In 1920, radio station KDKA in Pittsburgh (a venture of the four companies who had formed RCA) went on the air as the industry's first enticement for purchasing radio receivers. KDKA offered coverage of the presidential election returns, radio concerts, speeches by Secretary of Commerce Herbert Hoover, broadcasts from local churches, a prizefight, and talks on various subjects. Meanwhile, the assembly lines of the industry were turning out receivers to meet the anticipated demand. Two years later, AT&T revealed its plan to open a new kind of radio station, one which Barnouw sees as a significant step in the rise of the sponsor. AT&T's new station, which would eventually become part of a nationwide chain of stations, would be engaged in "toll broadcasting." What AT&T envisioned was a chain of "radio-telephone stations" which they likened to phone booths.

"Just as one entered a phone booth, paid a fee, and talked to a friend, so anyone who might want to address the general public would be able to visit an AT&T station — a phone booth of the air — pay a fee, and address the world."

The company had no plans to provide programs of their own but would instead "provide the channels through which anyone with whom it makes a contract can send out their own programs." As Barnouw states, "It was the first proposal for putting air time on a for-sale basis."

AT&T's first toll station, WEAF in New York City, opened on August 16, 1922, and by the end of the first six months of operation, it had won 16 sponsors of programs. The first sponsor (August 28) was the Queensboro Corporation, which paid $50 for a 10-minute period used "to extol suburban living and promote the sale of apartments in a housing complex in Jackson Heights, Long Island." Within three weeks of the broadcast, the company's sales amounted to $127,000 — which they attributed directly to the 10-minute broadcast. They bought four more time spots right away. The rest, as they say, is history.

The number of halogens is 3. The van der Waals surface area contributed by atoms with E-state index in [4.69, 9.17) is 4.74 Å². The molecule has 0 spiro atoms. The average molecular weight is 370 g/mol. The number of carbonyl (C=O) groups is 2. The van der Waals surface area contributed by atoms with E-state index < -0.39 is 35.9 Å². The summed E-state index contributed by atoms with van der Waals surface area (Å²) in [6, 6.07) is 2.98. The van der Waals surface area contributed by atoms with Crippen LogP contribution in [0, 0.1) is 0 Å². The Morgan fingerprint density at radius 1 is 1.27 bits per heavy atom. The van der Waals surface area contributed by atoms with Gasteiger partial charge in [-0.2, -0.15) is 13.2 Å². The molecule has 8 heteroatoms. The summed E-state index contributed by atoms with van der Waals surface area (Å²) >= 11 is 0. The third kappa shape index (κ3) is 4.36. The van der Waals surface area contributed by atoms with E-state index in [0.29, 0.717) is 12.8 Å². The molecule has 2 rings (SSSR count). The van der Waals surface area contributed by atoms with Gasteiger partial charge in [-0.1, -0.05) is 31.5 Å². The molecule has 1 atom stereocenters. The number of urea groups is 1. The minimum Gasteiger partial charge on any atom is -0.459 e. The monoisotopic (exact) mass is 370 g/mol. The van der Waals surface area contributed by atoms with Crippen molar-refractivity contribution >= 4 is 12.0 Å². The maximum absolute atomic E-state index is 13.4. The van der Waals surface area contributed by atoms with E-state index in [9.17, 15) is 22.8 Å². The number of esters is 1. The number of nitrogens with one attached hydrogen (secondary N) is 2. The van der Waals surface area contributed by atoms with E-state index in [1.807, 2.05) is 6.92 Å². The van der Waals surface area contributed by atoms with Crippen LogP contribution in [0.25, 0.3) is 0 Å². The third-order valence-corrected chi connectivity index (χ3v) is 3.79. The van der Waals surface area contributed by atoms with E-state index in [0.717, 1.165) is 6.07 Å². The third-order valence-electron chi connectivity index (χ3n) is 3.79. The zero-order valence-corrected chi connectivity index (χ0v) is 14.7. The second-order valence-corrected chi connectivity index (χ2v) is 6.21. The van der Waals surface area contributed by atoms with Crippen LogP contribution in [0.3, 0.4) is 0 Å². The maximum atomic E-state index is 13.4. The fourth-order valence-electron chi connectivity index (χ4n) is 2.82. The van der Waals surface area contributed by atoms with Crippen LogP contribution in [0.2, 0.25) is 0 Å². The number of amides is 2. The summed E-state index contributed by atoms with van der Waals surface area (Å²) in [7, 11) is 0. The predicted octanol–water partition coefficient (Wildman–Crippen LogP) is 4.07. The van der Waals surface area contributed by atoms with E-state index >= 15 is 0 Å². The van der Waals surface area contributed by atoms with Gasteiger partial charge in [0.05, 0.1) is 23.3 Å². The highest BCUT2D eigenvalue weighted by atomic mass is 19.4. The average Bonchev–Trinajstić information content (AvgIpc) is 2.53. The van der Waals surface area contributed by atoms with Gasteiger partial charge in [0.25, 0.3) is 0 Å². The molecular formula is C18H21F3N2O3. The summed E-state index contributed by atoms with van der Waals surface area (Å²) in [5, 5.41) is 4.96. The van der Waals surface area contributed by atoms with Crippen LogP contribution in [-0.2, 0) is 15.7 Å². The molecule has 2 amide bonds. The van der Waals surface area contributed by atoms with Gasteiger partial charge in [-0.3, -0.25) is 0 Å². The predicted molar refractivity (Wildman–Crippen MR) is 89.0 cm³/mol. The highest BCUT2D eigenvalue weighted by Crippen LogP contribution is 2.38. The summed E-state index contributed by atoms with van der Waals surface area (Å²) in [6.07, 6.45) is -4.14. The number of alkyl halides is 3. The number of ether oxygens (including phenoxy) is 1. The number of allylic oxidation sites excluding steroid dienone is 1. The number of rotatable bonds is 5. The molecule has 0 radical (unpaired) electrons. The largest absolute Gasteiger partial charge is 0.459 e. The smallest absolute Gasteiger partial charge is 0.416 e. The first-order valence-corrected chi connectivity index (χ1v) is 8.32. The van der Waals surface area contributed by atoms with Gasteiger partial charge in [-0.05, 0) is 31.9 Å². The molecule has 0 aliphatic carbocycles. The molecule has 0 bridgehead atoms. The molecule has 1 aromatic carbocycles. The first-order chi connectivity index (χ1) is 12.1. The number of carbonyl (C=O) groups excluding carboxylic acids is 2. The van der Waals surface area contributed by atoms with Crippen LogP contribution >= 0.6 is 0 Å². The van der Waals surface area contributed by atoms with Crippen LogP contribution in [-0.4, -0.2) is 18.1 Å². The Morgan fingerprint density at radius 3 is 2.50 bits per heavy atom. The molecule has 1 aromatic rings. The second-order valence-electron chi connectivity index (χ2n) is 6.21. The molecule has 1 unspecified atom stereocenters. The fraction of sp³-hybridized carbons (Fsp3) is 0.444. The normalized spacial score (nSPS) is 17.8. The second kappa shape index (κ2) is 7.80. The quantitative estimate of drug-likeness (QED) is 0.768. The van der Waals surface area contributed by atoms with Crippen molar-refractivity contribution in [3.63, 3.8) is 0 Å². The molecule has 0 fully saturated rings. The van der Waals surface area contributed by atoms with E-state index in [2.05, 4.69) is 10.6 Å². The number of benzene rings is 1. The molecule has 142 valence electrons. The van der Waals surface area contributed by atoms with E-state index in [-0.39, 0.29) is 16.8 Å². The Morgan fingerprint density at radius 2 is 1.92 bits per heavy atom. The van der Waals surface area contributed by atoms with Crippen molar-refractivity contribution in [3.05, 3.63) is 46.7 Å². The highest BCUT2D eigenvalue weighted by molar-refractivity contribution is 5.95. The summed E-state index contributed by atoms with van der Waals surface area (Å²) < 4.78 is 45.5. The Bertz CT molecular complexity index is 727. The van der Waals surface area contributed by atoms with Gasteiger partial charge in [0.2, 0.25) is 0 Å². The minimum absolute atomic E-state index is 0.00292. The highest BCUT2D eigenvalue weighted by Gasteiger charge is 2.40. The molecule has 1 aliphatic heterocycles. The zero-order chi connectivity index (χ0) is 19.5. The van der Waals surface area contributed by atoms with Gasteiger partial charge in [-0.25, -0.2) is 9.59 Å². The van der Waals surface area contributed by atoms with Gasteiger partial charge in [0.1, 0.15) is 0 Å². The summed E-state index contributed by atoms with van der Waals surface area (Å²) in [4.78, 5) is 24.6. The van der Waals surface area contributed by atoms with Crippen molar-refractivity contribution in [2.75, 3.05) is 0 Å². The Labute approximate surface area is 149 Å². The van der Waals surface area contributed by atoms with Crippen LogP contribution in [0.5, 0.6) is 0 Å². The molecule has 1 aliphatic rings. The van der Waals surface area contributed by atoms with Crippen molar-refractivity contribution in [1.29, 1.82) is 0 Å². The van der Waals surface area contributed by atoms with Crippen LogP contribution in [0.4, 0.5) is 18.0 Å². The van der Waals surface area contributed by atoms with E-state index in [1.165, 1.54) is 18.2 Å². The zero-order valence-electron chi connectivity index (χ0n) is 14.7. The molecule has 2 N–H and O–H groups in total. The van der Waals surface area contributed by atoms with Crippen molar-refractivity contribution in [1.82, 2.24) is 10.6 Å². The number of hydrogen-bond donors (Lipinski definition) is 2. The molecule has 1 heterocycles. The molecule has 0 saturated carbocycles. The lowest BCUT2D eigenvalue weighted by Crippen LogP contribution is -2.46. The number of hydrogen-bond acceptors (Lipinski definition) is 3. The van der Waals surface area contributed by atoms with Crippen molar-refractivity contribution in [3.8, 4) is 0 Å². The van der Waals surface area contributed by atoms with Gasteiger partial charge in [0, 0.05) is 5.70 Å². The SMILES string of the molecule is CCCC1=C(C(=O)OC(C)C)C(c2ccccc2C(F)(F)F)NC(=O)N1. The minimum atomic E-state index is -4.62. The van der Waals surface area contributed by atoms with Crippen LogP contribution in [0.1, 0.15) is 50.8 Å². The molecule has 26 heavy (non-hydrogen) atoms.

Barnouw also documents the maneuvers by which "educational" radio stations were dispossessed through allocation of the spectrum and through the gradual and false distinction made by the industry between "public" broadcasting and "real" broadcasting. In a later section, he illustrates the return of "trade-name publicity" through the sponsorship of "culture" on PBS-TV channels.

But Barnouw is most interesting when writing of the early years of the Corporation for Public Broadcasting. NET had proven to be virtually the only outlet for antiwar, anti-Administration expressions of the dissident counterculture during the late Sixties. Certainly, the fortress of network prime time had been largely impenetrable. But through programming like "Black Journal," "NET Journal," "The Creative Person," "Inside North Vietnam," NET had allowed the occasional expression of other views. Ironically, these programs coincided with a report by the Carnegie Commission on Educational Television which recommended government support of public television, a report issued in 1967. Barnouw writes:

"There was surprise when President Johnson, intent on maintaining a war consensus, embraced the Carnegie plan and encouraged its rapid progress through Congress. It became law in November 1967. Reasons for his interest were perhaps reflected in subsequent actions. As chairman of the new Corporation for Public Broadcasting he appointed Frank Pace, Jr., a former Secretary of the Army and a former chief executive officer of General Dynamics — a pillar of the military-industrial complex. Chairman Pace expressed enthusiasm for his new post and said he had already commissioned research on an important idea — how public television might be used for riot control" [p. 64].